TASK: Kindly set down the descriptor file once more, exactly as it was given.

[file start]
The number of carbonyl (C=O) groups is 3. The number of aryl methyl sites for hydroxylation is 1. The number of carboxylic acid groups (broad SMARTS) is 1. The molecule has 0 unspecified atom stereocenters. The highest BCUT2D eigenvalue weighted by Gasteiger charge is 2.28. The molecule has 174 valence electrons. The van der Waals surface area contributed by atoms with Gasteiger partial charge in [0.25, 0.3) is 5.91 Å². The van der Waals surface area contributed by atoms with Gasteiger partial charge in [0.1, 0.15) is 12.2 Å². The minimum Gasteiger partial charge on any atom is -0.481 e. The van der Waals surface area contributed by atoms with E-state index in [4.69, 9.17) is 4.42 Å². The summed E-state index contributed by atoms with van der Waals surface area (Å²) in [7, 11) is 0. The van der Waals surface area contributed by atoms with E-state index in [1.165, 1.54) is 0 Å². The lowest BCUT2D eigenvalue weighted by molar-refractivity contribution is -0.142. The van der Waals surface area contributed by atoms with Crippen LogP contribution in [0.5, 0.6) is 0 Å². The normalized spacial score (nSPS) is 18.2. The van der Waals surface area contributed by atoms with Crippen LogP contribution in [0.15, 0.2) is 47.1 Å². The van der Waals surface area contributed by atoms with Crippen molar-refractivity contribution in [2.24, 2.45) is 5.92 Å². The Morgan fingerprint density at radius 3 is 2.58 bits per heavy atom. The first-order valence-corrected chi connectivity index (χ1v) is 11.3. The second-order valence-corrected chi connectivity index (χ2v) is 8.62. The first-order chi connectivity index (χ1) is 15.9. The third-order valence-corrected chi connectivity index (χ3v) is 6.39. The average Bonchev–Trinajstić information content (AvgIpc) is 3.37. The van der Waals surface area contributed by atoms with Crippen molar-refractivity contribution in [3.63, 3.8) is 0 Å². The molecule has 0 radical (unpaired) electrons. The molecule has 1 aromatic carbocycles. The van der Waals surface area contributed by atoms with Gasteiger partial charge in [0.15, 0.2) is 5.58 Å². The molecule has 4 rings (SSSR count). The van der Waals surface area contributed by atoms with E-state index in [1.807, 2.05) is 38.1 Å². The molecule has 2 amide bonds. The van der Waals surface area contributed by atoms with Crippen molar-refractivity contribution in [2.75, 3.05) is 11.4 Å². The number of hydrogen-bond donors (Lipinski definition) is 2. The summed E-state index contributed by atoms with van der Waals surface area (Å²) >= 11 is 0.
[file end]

The number of carbonyl (C=O) groups is 3. The number of aryl methyl sites for hydroxylation is 1. The number of carboxylic acid groups (broad SMARTS) is 1. The molecule has 0 unspecified atom stereocenters. The highest BCUT2D eigenvalue weighted by Gasteiger charge is 2.28. The molecule has 174 valence electrons. The van der Waals surface area contributed by atoms with Gasteiger partial charge in [0.25, 0.3) is 5.91 Å². The van der Waals surface area contributed by atoms with Gasteiger partial charge in [0.1, 0.15) is 12.2 Å². The minimum Gasteiger partial charge on any atom is -0.481 e. The van der Waals surface area contributed by atoms with E-state index in [4.69, 9.17) is 4.42 Å². The summed E-state index contributed by atoms with van der Waals surface area (Å²) in [7, 11) is 0. The van der Waals surface area contributed by atoms with E-state index in [1.165, 1.54) is 0 Å². The lowest BCUT2D eigenvalue weighted by molar-refractivity contribution is -0.142. The van der Waals surface area contributed by atoms with Crippen LogP contribution in [0.5, 0.6) is 0 Å². The normalized spacial score (nSPS) is 18.2. The van der Waals surface area contributed by atoms with Crippen LogP contribution in [0.15, 0.2) is 47.1 Å². The van der Waals surface area contributed by atoms with Crippen molar-refractivity contribution in [2.24, 2.45) is 5.92 Å². The Morgan fingerprint density at radius 3 is 2.58 bits per heavy atom. The first-order valence-corrected chi connectivity index (χ1v) is 11.3. The second-order valence-corrected chi connectivity index (χ2v) is 8.62. The first-order chi connectivity index (χ1) is 15.9. The third-order valence-corrected chi connectivity index (χ3v) is 6.39. The average Bonchev–Trinajstić information content (AvgIpc) is 3.37. The van der Waals surface area contributed by atoms with Crippen molar-refractivity contribution in [3.63, 3.8) is 0 Å². The molecule has 0 radical (unpaired) electrons. The molecule has 1 aromatic carbocycles. The van der Waals surface area contributed by atoms with Gasteiger partial charge in [0.15, 0.2) is 5.58 Å². The molecule has 4 rings (SSSR count). The van der Waals surface area contributed by atoms with E-state index in [1.807, 2.05) is 38.1 Å². The molecule has 2 amide bonds. The van der Waals surface area contributed by atoms with Crippen molar-refractivity contribution in [2.75, 3.05) is 11.4 Å². The number of hydrogen-bond donors (Lipinski definition) is 2. The summed E-state index contributed by atoms with van der Waals surface area (Å²) >= 11 is 0.